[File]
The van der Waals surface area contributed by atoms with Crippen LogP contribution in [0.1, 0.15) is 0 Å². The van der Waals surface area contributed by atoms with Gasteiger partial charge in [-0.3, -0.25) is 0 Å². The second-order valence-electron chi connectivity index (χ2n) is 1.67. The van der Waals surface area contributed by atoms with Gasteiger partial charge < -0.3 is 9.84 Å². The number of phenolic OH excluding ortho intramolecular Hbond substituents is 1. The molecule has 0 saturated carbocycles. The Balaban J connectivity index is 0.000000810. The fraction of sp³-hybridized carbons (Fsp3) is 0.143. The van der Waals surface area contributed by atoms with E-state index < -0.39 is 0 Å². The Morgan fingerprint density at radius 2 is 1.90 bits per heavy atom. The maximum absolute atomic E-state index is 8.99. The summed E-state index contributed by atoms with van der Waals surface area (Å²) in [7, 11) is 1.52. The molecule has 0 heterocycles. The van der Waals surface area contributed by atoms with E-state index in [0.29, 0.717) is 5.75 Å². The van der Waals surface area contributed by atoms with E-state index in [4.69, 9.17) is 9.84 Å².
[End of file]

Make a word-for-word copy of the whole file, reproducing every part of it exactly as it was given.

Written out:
The van der Waals surface area contributed by atoms with Crippen LogP contribution in [0.1, 0.15) is 0 Å². The van der Waals surface area contributed by atoms with Gasteiger partial charge in [-0.3, -0.25) is 0 Å². The second-order valence-electron chi connectivity index (χ2n) is 1.67. The van der Waals surface area contributed by atoms with Gasteiger partial charge < -0.3 is 9.84 Å². The number of phenolic OH excluding ortho intramolecular Hbond substituents is 1. The molecule has 0 saturated carbocycles. The Balaban J connectivity index is 0.000000810. The fraction of sp³-hybridized carbons (Fsp3) is 0.143. The van der Waals surface area contributed by atoms with E-state index < -0.39 is 0 Å². The Morgan fingerprint density at radius 2 is 1.90 bits per heavy atom. The maximum absolute atomic E-state index is 8.99. The summed E-state index contributed by atoms with van der Waals surface area (Å²) in [7, 11) is 1.52. The molecule has 0 heterocycles. The van der Waals surface area contributed by atoms with E-state index in [0.29, 0.717) is 5.75 Å². The van der Waals surface area contributed by atoms with E-state index in [4.69, 9.17) is 9.84 Å².